Saskatchewan's auditor says residents in some long-term care facilities face over-medication and are sometimes given the wrong medicine.

Acting auditor Judy Ferguson says she has significant concerns about drug policies in the Heartland Regional Health Authority.

She said all seniors care residents in the west-central region were given at least one potentially inappropriate medication -- and two-thirds of them received three or more.

"Those are medications that have a higher risk of an adverse effect on a senior," she said in a report released Wednesday that looked at issues from health care to water security.

Ferguson's report also said that 58 per cent of Heartland's long-term care residents were receiving 13 or more daily medications.

"Anecdotally we're hearing that other health regions may be facing similar issues. That's why we really are encouraging them to have a look at what we found in Heartland," she said.

Ferguson found that residents diagnosed with dementia received one or more anti-psychotic drugs, which act as sedatives.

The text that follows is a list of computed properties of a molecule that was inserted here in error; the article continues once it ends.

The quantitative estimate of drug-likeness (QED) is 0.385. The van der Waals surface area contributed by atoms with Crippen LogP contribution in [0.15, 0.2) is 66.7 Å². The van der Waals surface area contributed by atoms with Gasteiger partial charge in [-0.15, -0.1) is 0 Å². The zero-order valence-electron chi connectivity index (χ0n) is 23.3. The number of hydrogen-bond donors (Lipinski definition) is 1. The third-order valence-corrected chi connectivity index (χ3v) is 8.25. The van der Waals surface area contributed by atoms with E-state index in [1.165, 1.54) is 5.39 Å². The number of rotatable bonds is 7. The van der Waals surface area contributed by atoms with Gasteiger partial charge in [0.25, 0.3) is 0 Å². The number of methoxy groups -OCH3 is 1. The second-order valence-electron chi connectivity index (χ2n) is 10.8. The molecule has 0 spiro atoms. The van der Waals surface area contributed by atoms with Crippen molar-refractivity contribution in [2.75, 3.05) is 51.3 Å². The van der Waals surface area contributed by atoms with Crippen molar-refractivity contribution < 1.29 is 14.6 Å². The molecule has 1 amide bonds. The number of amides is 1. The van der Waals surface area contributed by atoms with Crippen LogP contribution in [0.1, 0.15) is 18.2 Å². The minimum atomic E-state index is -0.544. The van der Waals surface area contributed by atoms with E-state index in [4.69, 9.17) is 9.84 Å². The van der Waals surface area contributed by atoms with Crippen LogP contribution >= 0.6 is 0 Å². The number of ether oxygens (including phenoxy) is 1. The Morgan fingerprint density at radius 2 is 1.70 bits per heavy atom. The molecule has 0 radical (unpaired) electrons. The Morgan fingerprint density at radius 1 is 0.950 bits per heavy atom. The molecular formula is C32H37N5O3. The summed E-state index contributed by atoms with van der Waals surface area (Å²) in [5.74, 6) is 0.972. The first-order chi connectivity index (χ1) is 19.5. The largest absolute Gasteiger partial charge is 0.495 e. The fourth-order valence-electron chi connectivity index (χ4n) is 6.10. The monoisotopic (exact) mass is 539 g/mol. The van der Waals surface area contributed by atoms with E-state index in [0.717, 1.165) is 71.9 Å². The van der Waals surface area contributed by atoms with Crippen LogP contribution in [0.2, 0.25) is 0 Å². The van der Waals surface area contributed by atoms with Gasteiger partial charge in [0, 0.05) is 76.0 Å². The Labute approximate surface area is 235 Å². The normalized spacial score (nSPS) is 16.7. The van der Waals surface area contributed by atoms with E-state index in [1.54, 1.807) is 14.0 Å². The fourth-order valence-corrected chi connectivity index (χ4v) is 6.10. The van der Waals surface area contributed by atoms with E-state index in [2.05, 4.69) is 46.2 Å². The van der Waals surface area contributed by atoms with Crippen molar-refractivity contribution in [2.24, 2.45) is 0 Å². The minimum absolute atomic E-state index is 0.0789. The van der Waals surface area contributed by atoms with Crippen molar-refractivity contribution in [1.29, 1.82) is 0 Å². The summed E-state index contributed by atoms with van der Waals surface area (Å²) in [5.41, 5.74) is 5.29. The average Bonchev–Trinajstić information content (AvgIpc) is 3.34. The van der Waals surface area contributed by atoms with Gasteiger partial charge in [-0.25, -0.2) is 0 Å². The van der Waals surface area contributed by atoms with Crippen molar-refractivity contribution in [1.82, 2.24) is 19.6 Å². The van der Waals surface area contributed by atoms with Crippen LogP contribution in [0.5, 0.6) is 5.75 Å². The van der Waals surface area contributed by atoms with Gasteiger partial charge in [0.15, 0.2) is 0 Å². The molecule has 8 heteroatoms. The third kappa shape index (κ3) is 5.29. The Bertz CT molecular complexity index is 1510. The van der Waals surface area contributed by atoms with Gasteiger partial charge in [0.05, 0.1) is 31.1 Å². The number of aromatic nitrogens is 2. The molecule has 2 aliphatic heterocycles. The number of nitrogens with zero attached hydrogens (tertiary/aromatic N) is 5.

Opposition Leader Cam Broten said medication mismanagement is another example of problems plaguing long-term care facilities in the province.

"This is troubling," he said. "Instead of providing enough staff to help and manage patients and residents ... we see an over-reliance on anti-psychotics.

"The approach in the care homes is to drug them up, so that there is peace on the floor. But that's not respectful. That's not good care."

Health Minister Dustin Duncan said the Heartland region fully accepts the auditor's recommendations.

"This is a very serious issue," Duncan said. "They put together a working group."

The auditor's report also looked at the government's use of the Lean program to streamline health care.

The NDP says the program has not improved patient care.

Ferguson said Saskatchewan's Health Quality Council didn't know whether the use of Lean has improved the system.